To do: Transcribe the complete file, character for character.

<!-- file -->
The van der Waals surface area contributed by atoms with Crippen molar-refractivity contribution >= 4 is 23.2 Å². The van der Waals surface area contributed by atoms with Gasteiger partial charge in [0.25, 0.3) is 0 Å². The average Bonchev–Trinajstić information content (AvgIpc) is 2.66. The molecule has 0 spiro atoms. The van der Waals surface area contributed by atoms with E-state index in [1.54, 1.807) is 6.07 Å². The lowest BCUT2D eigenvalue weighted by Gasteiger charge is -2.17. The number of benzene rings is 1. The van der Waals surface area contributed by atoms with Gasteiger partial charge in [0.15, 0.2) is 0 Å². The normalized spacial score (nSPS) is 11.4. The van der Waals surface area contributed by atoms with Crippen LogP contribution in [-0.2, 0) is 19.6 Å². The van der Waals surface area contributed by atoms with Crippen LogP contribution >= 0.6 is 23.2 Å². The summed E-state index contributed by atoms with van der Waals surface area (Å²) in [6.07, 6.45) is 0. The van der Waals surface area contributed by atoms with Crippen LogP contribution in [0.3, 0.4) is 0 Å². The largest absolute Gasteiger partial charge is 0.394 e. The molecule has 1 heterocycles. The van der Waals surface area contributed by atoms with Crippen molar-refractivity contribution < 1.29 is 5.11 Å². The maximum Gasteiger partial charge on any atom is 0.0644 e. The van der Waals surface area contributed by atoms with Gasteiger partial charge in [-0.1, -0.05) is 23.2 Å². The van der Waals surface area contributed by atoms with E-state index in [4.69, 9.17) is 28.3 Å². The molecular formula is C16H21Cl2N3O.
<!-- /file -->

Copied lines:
The van der Waals surface area contributed by atoms with Crippen molar-refractivity contribution >= 4 is 23.2 Å². The van der Waals surface area contributed by atoms with Gasteiger partial charge in [0.25, 0.3) is 0 Å². The average Bonchev–Trinajstić information content (AvgIpc) is 2.66. The molecule has 0 spiro atoms. The van der Waals surface area contributed by atoms with E-state index in [1.54, 1.807) is 6.07 Å². The lowest BCUT2D eigenvalue weighted by Gasteiger charge is -2.17. The number of benzene rings is 1. The van der Waals surface area contributed by atoms with Gasteiger partial charge in [0.15, 0.2) is 0 Å². The normalized spacial score (nSPS) is 11.4. The van der Waals surface area contributed by atoms with Crippen LogP contribution in [-0.2, 0) is 19.6 Å². The van der Waals surface area contributed by atoms with Crippen LogP contribution >= 0.6 is 23.2 Å². The summed E-state index contributed by atoms with van der Waals surface area (Å²) in [6.07, 6.45) is 0. The van der Waals surface area contributed by atoms with Crippen LogP contribution in [0.3, 0.4) is 0 Å². The largest absolute Gasteiger partial charge is 0.394 e. The molecule has 1 heterocycles. The van der Waals surface area contributed by atoms with Crippen molar-refractivity contribution < 1.29 is 5.11 Å². The maximum Gasteiger partial charge on any atom is 0.0644 e. The van der Waals surface area contributed by atoms with Gasteiger partial charge in [-0.1, -0.05) is 23.2 Å². The van der Waals surface area contributed by atoms with E-state index in [4.69, 9.17) is 28.3 Å². The molecular formula is C16H21Cl2N3O.